Saving Taiwan’s pensions system

By Lee Wo-chiang 李沃牆  / 

Mon, May 06, 2013 - Page 8

On April 25, the Cabinet approved amendments to the retirement pension programs for military personnel, public school teachers and staff and private-sector workers. The amendments will soon be referred to the legislature for deliberation. In response to the proposed amendments, the nation’s eight major labor unions launched a demonstration on Wednesday, Workers’ Day, protesting against what they called “inappropriate reforms” to the labor pension program. Once again, the issue has grabbed everyone’s attention and become a bone of contention between political parties.

The purpose of pension reform is to relieve the government’s financial burden, improve the pension system and secure income for the retired. It should take reliance, protection, fairness and justice into consideration, and should not leave debt to future generations. A reform is a kind of revolution, and the process is almost certain to have a negative impact on some people. However, without it, every pension program would inevitably go bankrupt.

Many wealthy European nations with healthy social welfare systems are facing the problem of an aging population. The generation of “baby boomers” born after World War II has reached the age of retirement, so these nations’ expenditures on social welfare, such as public pensions and senior healthcare, have surged drastically. This has resulted in a huge financial burden, impacted on the construction of infrastructure and restrained economic growth. These nations are now cutting expenses on social welfare and implementing reforms of the retirement pension and social welfare systems.

Take Greece as an example. Due to massive national debt it has created, the generous retirement pensions and lifelong job guarantee of its civil servants is one of the causes of the government’s financial crisis. To lower its deficits, it plans to dismiss 15,000 government employees by the end of next year in exchange for a bailout of 2.8 billion euros (US$3.67 billion).

Data shows that Taiwan spends much more money on social security than many other countries. In the face of the falling birthrate, it is dealing with a rapidly aging society. Meanwhile, the government’s financial situation continues to deteriorate. If it does not make amendments in a timely manner, the continuation of current pension programs will eventually undermine its financial situation.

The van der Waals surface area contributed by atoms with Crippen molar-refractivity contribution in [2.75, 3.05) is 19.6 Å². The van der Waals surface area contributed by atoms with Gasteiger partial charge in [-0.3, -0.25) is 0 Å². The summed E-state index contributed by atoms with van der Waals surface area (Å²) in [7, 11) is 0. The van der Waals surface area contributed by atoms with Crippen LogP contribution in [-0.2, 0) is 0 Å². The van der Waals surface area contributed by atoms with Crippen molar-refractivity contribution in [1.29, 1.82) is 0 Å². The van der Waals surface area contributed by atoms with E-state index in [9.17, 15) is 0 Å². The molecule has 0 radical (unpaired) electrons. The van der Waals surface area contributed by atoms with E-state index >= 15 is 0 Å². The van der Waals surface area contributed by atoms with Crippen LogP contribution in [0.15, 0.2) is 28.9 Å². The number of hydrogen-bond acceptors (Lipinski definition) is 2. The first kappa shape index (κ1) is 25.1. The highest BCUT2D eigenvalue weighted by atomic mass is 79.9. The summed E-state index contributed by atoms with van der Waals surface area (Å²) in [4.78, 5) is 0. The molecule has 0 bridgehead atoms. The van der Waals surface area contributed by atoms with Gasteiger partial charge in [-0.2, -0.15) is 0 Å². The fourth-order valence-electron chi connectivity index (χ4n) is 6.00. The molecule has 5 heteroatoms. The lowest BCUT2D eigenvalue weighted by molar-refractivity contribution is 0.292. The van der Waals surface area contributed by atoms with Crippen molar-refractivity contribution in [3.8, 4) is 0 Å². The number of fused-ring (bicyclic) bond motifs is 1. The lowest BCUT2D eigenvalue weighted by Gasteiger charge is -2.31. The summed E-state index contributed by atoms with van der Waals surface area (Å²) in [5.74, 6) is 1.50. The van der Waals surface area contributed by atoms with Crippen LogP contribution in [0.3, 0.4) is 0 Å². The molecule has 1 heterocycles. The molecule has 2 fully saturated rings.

Although some of the amendments to the pension programs might be questionable, most of them can remedy the unreasonable systemic flaws, because they are based on the principle of expenditure reduction: Paying more, receiving less and taking care of the disadvantaged at the expense of the rich to balance revenues and expenditures.

What is worrying is that the government’s pension reform leans too heavily toward expenditure reduction. Even if it did raise pension insurance premiums, it is likely to go bankrupt in the end, because it offers no concrete method of increasing the economic efficiency of the pension funds or developing other financial resources.

Take the Public Service Pension Fund for example: The average yield over the past decade was just 2.42 percent, which is far below the 7 percent goal that was set when the fund was first established. This is surely one of the reasons why the fund has come under such financial pressure. A more detailed calculation shows that the effect of improving the yield by 1 percentage point would be equal to increasing the contribution rate by 5 percent, which would be quite an improvement.

In the short term, perhaps it might be helpful for the government to lift the funds’ investment ceiling for foreign targets.

Next, it should relax the restrictions on investment targets and be more flexible with is asset distribution and operation. It should also allow the funds to invest in infrastructure, real-estate investment trusts and real-estate to increase earnings.

In the long run, the government should consider incorporating fund management, so it can decide independently over its personnel and finances. In addition, the establishment of a Taiwanese sovereignty fund supported by the nation’s five major funds for military personnel, civil servants, public school teachers, workers and the general public deserves consideration.

For a long time, welfare services have been held ransom to politics, with the result that politicians have been making irresponsible promises, turning Taiwan into a country with low tax revenues and developed welfare services. Since our pension programs are nearing bankruptcy, Taiwan should learn from Greece.

The government must show its determination to reform the pension programs, while the public must take a rational approach to the problem. If pension reform remains mired in political calculations and bargaining over the amendments and we remain unable to push resolutely for reform, the only alternative left is for us to go down together.

Lee Wo-chiang is a professor in Tamkang University’s Department of Banking and Finance.

Translated by Eddy Chang